To understand what happens when you copy and paste a frame, think of a frame as a duplicate version of an image with a given layer configuration. When you copy a frame, you copy the configurations of layers (including each layer’s visibility setting, position, and other properties). When you paste a frame, you apply that layer configuration to the destination frame.
Replaces the selected frames with the copied frames. No new layers are added. The properties of each existing layer in the destination frames are replaced by those of each copied layer. When you paste frames between images, new layers are added to the image; however, only the pasted layers are visible in the destination frames (the existing layers are hidden).
Paste Over Selection
Adds the contents of the pasted frames as new layers in the image. When you paste frames into the same image, using this option doubles the number of layers in the image. In the destination frames, the newly pasted layers are visible, and the original layers are hidden. In the non-destination frames, the newly pasted layers are hidden.
The term tweening is derived from “in betweening,” the traditional animation term used to describe this process. Tweening (also called interpolating) significantly reduces the time required to create animation effects such as fading in or fading out, or moving an element across a frame. You can edit tweened frames individually after you create them.
You use the Tween command to automatically add or modify a series of frames between two existing frames—varying the layer properties (position, opacity, or effect parameters) evenly between the new frames to create the appearance of movement. For example, if you want to fade out a layer, set the opacity of the layer in the starting frame to 100%; then set the opacity of the same layer in the ending frame to 0%. When you tween between the two frames, the opacity of the layer is reduced evenly across the new frames.
If you select a single frame, you choose whether to tween the frame with the previous frame or the next frame.
If you select two contiguous frames, new frames are added between the frames.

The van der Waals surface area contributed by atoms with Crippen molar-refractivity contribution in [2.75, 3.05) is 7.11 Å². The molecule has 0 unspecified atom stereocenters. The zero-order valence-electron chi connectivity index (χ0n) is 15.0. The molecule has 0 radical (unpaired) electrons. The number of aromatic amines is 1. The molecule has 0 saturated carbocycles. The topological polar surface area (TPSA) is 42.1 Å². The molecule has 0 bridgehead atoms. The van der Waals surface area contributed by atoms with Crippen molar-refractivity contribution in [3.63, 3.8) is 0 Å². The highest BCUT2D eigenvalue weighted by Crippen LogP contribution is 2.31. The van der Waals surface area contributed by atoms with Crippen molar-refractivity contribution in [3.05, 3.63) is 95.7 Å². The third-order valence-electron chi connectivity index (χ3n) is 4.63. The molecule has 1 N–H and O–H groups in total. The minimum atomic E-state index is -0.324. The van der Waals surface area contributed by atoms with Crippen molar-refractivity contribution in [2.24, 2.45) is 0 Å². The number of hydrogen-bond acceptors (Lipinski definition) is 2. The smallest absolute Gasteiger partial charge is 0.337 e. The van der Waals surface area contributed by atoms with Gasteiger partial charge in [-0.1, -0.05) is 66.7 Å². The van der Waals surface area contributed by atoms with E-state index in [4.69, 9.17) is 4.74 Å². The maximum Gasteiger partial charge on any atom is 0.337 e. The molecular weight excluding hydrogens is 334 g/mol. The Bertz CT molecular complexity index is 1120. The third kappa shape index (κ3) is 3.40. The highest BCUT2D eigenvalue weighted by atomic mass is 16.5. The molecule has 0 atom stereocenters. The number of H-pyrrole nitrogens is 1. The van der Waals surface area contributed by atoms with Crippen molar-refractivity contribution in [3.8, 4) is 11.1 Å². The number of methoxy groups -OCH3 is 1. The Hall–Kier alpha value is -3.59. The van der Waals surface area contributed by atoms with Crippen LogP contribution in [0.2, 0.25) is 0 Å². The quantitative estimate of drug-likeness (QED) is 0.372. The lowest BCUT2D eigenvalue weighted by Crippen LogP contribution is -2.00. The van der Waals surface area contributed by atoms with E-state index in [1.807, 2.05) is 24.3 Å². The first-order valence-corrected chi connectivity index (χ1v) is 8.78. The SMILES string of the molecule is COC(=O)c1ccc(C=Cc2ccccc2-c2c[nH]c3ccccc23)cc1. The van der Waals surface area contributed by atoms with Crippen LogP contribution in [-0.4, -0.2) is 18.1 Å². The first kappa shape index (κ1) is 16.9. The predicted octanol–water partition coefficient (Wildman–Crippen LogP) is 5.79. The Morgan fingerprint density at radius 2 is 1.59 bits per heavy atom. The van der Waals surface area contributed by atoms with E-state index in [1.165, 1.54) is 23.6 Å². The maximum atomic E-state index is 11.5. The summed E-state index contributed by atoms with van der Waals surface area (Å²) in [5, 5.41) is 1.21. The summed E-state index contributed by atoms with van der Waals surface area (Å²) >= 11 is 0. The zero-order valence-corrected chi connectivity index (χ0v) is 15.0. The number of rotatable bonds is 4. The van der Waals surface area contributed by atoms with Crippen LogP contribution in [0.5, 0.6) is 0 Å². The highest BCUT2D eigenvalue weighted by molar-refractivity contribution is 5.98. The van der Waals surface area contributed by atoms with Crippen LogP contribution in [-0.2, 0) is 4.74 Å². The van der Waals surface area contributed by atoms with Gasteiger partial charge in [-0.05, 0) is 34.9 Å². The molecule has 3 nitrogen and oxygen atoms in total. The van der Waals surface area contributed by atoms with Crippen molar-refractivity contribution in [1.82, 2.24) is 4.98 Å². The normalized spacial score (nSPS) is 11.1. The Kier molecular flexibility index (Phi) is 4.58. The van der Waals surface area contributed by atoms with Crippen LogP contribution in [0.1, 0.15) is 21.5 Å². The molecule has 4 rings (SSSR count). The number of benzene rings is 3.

If you select more than two frames, existing frames between the first and last selected frames are altered by the tweening operation.
If you select the first and last frames in an animation, these frames are treated as contiguous, and tweened frames are added after the last frame. (This tweening method is useful when the animation is set to loop multiple times.)
Varies the position of the layer’s content in the new frames evenly between the beginning and ending frames.
Adds frames between the selected frame and the following frame. This option is not available when you select the last frame in the Timeline panel.
Adds frames between the last frame and first frame. This option is available only if you select the last frame in the Timeline panel.
Adds frames between the selected frame and the preceding frame. This option is not available when you select the first frame in the Timeline panel.
The Create New Layer For Each New Frame command automatically adds a new layer visible in the new frame but hidden in other frames. This option saves time when you are creating an animation that requires you to add a new visual element to each frame.
To show new layers only in active frames, deselect New Layers Visible In All Frames from the Timeline panel menu.
To hide a layer in a specific frame, select the frame, and then hide the desired layer in the Layers panel.
You can specify a delay—the time that a frame is displayed—for single frames or for multiple frames in an animation. Delay time is displayed in seconds. Fractions of a second are displayed as decimal values. For example, one-quarter of a second is specified as .25. If you set a delay on the current frame, every frame you create after that will remember and apply that delay value.
The frame disposal method specifies whether to discard the current frame before displaying the next frame. You select a disposal method for animations that include background transparency to specify whether the current frame will be visible through the transparent areas of the next frame.
A. Frame with background transparency with Restore To Background option B. Frame with background transparency with Do Not Dispose option
The Disposal Method icon indicates whether the frame is set to Do Not Dispose or Dispose . (No icon appears when Disposal Method is set to Automatic.)
Determines a disposal method for the current frame automatically, discarding the current frame if the next frame contains layer transparency. For most animations, the Automatic option (default) yields the desired results.
To preserve frames that include transparency, select the Automatic disposal option when you are using the Redundant Pixel Removal optimization option.
Do Not Dispose
Preserves the current frame as the next frame is added to the display. The current frame (and preceding frames) may show through transparent areas of the next frame. Use a browser to see an accurate preview of an animation using the Do Not Dispose option.
Looping options can also be set in the Save for Web dialog box. For more information, see Save For Web & Devices overview.